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Banks’ Reserve Ratio Cut
Economy, Business And Markets

Banks’ Reserve Ratio Cut

Central Bank of Iran will soon reduce up to 3% of banks’ reserve requirement based on their recent performance and increase the reserve requirements of unruly banks as a punitive measure.
“The Money and Credit Council intends to elevate banks’ lending power which is also helpful in cutting lending rates without government decree,” said Peyman Qorbani, CBI’s vice-governor in comments posted on the bank’s website.
Cutting banks’ reserve ratio was initially envisaged in the government’s simulative package unveiled on October 18.
The package intended to reward law-abiding banks by allowing them to have more cash and thus empower them to offer more loans, especially to small businesses.
Qorbani said that the reserve requirement cut would be calculated based on banks’ deposits up to Dec. 10.
“To assess the performance of the banks, the CBI monitors banks’ offered deposit rate, the quality of their cooperation with CBI inspectors and the level of their transparency.”
According to present regulations, the central bank holds between 10%-30% of banks’ deposits which is a tool for implementing the CBI’s monetary policies as well as protecting customers should the banks falter.
 Unauthorized Lenders  
Unruly operations in the banking system remains one of the government’s major challenge for reviving the economy as there are over 7,000 financial and credit institutions operating without permits from the regulator.
Ali Tayyebnia, the economy minister, voiced renewed concern on Wednesday that the influential unauthorized institutions have been undermining the financial system.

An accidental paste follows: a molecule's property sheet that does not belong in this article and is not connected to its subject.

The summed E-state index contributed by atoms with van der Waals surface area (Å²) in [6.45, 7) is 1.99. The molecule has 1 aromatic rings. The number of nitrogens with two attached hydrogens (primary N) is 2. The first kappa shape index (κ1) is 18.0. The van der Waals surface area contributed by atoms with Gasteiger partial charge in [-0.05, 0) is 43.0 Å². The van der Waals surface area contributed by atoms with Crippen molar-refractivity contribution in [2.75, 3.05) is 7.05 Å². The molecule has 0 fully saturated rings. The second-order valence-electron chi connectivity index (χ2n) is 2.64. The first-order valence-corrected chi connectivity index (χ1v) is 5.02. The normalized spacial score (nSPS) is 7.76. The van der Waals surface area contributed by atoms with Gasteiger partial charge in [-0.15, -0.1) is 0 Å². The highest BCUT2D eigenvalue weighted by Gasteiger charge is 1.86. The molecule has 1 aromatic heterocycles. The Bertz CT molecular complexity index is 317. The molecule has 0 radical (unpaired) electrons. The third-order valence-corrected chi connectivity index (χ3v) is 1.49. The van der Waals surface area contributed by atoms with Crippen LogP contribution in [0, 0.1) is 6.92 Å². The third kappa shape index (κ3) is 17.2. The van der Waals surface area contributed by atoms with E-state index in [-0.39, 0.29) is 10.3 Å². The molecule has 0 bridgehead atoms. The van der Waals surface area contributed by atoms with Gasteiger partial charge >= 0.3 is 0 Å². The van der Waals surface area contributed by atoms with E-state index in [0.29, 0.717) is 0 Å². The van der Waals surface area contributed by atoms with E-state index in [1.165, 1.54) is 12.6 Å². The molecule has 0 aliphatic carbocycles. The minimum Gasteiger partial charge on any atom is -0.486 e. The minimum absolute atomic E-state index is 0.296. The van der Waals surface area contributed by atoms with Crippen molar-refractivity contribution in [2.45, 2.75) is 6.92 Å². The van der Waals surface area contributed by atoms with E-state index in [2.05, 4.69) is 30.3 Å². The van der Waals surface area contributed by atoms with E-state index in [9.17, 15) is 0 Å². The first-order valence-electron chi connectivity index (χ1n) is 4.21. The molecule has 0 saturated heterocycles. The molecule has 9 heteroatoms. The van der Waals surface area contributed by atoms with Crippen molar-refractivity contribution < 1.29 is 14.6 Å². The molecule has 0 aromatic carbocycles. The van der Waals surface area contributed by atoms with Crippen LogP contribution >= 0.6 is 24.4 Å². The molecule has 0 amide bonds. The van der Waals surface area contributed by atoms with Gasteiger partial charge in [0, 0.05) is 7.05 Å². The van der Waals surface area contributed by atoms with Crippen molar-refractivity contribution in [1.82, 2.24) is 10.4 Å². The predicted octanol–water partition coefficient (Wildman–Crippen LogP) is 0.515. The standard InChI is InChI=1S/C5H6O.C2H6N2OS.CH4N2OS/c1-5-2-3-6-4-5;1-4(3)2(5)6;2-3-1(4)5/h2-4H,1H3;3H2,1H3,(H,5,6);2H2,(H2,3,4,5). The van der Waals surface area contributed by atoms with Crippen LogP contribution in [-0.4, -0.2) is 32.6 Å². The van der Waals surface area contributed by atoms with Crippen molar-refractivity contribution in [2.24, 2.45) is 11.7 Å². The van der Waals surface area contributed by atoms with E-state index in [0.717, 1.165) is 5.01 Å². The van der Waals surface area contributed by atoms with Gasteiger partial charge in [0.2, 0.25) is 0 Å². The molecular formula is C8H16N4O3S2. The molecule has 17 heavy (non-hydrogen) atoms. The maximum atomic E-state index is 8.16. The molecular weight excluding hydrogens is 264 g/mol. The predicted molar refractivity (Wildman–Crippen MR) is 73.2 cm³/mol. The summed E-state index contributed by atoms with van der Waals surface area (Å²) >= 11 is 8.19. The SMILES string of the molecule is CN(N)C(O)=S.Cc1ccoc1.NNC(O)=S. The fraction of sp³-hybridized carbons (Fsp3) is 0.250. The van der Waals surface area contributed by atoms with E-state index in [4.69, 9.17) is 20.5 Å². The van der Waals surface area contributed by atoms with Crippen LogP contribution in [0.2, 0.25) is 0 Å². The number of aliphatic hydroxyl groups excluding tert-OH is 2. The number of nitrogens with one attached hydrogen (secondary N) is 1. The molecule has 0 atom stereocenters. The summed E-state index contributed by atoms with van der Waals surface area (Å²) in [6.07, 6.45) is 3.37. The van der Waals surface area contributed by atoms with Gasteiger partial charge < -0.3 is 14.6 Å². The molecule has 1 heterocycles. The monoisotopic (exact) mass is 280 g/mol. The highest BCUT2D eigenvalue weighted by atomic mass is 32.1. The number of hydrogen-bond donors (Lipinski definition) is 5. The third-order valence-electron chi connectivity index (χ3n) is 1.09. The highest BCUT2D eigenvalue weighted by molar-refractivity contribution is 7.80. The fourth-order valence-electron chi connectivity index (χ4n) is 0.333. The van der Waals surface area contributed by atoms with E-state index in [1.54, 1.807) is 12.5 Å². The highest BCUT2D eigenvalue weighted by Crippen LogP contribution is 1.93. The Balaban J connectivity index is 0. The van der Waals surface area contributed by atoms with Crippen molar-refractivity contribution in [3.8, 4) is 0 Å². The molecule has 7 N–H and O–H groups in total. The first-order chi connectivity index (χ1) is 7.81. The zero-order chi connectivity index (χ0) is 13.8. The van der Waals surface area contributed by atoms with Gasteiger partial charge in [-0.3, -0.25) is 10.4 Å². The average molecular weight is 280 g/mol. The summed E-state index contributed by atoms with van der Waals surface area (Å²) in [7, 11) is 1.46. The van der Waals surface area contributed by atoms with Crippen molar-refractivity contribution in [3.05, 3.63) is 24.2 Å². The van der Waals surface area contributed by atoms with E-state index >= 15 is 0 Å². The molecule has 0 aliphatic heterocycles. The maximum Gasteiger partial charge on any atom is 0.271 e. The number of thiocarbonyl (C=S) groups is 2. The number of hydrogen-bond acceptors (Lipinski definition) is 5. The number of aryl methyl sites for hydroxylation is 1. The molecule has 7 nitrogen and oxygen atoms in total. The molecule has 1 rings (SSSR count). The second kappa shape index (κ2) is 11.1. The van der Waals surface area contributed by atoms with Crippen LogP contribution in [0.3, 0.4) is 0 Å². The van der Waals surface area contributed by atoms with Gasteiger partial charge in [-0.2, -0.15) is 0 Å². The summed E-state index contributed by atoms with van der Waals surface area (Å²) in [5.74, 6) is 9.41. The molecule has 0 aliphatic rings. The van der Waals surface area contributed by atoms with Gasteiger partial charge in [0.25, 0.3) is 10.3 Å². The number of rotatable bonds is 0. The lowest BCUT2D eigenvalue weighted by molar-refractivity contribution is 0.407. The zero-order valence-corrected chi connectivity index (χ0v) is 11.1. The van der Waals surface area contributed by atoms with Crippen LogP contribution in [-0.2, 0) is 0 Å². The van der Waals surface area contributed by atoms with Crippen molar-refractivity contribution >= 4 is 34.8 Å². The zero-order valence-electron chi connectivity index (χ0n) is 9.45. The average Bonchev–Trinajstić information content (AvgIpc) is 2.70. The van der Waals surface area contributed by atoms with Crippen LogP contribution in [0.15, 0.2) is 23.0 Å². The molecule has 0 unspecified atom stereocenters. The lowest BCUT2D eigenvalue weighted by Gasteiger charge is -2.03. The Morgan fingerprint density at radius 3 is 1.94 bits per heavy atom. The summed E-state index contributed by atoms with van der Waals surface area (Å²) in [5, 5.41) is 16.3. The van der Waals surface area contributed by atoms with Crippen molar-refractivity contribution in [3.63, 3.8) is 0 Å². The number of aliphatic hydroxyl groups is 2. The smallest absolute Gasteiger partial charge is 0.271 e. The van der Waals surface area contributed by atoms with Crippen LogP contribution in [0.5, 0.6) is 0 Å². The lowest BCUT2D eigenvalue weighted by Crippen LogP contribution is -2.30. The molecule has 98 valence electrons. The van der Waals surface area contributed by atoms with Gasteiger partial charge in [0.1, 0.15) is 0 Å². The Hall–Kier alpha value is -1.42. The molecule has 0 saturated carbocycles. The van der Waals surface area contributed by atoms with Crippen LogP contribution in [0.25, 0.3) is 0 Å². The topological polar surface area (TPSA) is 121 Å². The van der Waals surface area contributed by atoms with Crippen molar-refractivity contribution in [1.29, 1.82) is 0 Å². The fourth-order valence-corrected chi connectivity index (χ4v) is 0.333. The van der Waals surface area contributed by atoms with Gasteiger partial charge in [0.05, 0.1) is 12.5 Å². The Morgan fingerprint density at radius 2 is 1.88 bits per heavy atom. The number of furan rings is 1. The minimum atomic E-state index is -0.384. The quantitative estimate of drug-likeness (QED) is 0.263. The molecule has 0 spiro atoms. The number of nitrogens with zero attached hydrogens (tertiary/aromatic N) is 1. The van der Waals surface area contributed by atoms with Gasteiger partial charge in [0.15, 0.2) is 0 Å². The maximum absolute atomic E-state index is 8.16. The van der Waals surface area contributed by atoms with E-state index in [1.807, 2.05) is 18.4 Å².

“Economic development highly depends on improving the financial system of the country,” he said.
Recalling that the banking system’s performance was relatively good during the long period of sanctions, Tayyebnia said the mountain of non-performing loans and the government’s staggering debt to banks had deprived the banking industry from playing an otherwise more positive role in the economy.
“The government owes 1 quadrillion rials ($33.2 billion) to the banks,” the minister noted. He added that the government intends to enhance CBI relations with the banks a factor that will be incorporated in the next five-year development plan (2016-21).
The sixth plan which will be presented to Parliament in the coming days has given CBI increased authority to crack down on uncertified lenders with the full force of the law.
It envisages the power to impose penalties on these institutions up to 1% of their initial capital, put curbs on dividends paid to shareholders and bonuses to managers, revoking shareholders’ voting rights, banning them from purchasing other banks’ shares, forcing them to sell their stocks and revoking their license.

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